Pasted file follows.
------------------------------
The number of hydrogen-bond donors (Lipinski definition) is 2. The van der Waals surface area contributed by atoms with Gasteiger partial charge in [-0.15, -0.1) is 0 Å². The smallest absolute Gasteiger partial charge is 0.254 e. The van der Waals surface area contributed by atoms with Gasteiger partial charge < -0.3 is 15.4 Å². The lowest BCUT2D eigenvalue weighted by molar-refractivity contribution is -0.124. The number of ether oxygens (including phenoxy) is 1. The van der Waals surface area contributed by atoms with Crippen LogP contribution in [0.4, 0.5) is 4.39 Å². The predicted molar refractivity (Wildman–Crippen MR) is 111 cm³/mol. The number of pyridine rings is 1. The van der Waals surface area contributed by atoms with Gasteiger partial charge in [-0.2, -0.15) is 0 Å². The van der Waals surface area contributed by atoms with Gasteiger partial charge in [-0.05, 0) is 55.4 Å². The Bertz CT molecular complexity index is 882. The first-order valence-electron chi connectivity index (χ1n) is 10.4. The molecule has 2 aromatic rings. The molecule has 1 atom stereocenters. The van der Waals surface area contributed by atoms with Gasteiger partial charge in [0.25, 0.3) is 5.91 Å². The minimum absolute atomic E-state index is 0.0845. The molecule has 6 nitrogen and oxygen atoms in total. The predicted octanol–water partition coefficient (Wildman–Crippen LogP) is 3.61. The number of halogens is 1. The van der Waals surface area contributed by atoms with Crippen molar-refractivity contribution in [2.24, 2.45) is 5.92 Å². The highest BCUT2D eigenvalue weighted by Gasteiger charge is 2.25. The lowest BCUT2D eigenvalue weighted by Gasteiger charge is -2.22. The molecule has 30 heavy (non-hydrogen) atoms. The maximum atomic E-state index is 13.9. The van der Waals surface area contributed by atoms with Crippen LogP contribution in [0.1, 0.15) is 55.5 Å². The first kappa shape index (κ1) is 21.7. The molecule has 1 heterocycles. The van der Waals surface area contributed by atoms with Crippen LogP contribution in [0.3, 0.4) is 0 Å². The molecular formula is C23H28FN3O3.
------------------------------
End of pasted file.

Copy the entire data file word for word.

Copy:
The number of hydrogen-bond donors (Lipinski definition) is 2. The van der Waals surface area contributed by atoms with Gasteiger partial charge in [-0.15, -0.1) is 0 Å². The smallest absolute Gasteiger partial charge is 0.254 e. The van der Waals surface area contributed by atoms with Gasteiger partial charge < -0.3 is 15.4 Å². The lowest BCUT2D eigenvalue weighted by molar-refractivity contribution is -0.124. The number of ether oxygens (including phenoxy) is 1. The van der Waals surface area contributed by atoms with Crippen LogP contribution in [0.4, 0.5) is 4.39 Å². The predicted molar refractivity (Wildman–Crippen MR) is 111 cm³/mol. The number of pyridine rings is 1. The van der Waals surface area contributed by atoms with Gasteiger partial charge in [-0.2, -0.15) is 0 Å². The van der Waals surface area contributed by atoms with Gasteiger partial charge in [-0.05, 0) is 55.4 Å². The Bertz CT molecular complexity index is 882. The first-order valence-electron chi connectivity index (χ1n) is 10.4. The molecule has 2 aromatic rings. The molecule has 1 atom stereocenters. The van der Waals surface area contributed by atoms with Gasteiger partial charge in [0.25, 0.3) is 5.91 Å². The minimum absolute atomic E-state index is 0.0845. The molecule has 6 nitrogen and oxygen atoms in total. The predicted octanol–water partition coefficient (Wildman–Crippen LogP) is 3.61. The number of halogens is 1. The van der Waals surface area contributed by atoms with Crippen molar-refractivity contribution in [2.24, 2.45) is 5.92 Å². The highest BCUT2D eigenvalue weighted by Gasteiger charge is 2.25. The lowest BCUT2D eigenvalue weighted by Gasteiger charge is -2.22. The molecule has 30 heavy (non-hydrogen) atoms. The maximum atomic E-state index is 13.9. The van der Waals surface area contributed by atoms with Crippen LogP contribution in [0.1, 0.15) is 55.5 Å². The first kappa shape index (κ1) is 21.7. The molecule has 1 heterocycles. The van der Waals surface area contributed by atoms with Crippen LogP contribution in [0.3, 0.4) is 0 Å². The molecular formula is C23H28FN3O3.